To induce a desired correlation structure among random variables, widely popular simulation software relies upon the method of Iman and Conover (IC). The underlying premise is that the induced Spearman rank correlation is a meaningful way to approximate other correlation measures among the random variables (e.g., Pearson’s correlation). However, as expected, the desired a posteriori correlation structure often deviates from the Spearman correlation structure. Rooted in the same principle of IC, we propose an alternative distribution-free method based on mixed-integer programming to induce a Pearson correlation structure to bivariate or multivariate random vectors. We also extend our distribution-free method to other correlation measures such as Kendall’s coefficient of concordance, Phi correlation coefficient, and relative risk. We illustrate our method in four different contexts: (1) the simulation of a healthcare facility, (2) the analysis of a manufacturing tandem queue, (3) the imputation of correlated missing data in statistical analysis, and (4) the estimation of the budget overrun risk in a construction project. We also explore the limits of our algorithms by conducting extensive experiments using randomly generated data from multiple distributions.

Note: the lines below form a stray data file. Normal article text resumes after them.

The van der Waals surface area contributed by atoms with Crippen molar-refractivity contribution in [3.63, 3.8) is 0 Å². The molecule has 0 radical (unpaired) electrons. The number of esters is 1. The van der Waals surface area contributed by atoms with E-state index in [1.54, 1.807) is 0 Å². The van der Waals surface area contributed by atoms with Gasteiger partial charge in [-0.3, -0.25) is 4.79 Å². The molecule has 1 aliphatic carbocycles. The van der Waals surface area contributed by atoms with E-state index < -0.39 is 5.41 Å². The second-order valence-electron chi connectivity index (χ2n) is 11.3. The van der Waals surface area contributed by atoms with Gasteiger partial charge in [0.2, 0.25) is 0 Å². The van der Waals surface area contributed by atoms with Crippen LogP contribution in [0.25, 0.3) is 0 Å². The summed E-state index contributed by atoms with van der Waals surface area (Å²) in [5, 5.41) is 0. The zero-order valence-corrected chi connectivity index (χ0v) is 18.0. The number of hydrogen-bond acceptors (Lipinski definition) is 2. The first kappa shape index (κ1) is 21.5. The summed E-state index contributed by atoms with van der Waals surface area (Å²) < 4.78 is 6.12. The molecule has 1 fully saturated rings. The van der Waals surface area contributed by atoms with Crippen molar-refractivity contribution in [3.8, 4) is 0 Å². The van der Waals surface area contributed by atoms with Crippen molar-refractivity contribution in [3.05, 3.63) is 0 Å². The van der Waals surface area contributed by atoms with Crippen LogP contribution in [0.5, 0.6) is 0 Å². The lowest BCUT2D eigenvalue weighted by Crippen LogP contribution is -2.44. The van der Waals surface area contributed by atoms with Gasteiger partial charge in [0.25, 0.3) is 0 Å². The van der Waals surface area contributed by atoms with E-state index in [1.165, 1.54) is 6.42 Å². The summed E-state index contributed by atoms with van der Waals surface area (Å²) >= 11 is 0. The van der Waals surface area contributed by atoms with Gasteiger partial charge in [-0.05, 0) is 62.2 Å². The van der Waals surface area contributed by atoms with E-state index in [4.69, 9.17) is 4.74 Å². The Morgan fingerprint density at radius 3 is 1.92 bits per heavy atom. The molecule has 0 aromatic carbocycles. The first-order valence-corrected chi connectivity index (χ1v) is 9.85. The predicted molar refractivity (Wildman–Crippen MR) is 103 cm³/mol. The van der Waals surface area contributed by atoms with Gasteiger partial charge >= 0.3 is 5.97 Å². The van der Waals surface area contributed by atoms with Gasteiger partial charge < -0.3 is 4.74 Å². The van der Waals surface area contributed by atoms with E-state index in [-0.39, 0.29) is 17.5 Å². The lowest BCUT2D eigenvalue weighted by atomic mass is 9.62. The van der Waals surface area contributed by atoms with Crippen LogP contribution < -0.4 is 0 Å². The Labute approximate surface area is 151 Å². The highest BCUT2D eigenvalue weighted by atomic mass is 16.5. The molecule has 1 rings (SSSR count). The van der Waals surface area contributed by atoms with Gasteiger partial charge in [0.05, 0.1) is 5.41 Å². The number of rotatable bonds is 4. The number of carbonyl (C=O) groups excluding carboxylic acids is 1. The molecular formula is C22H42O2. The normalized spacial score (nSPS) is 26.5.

Original languageEnglish (US)
Pages (from-to)777-808
Number of pages32
JournalOR Spectrum
Issue number3
StatePublished - Sep 2021


  • Correlated random vectors
  • Data imputation
  • Iman–Conover method
  • Kendall coefficient of concordance
  • Pearson product-moment correlation
  • Phi correlation coefficient
  • Relative risk
  • Simulation
  • Spearman rank correlation

ASJC Scopus subject areas

  • Business, Management and Accounting (miscellaneous)
  • Management Science and Operations Research


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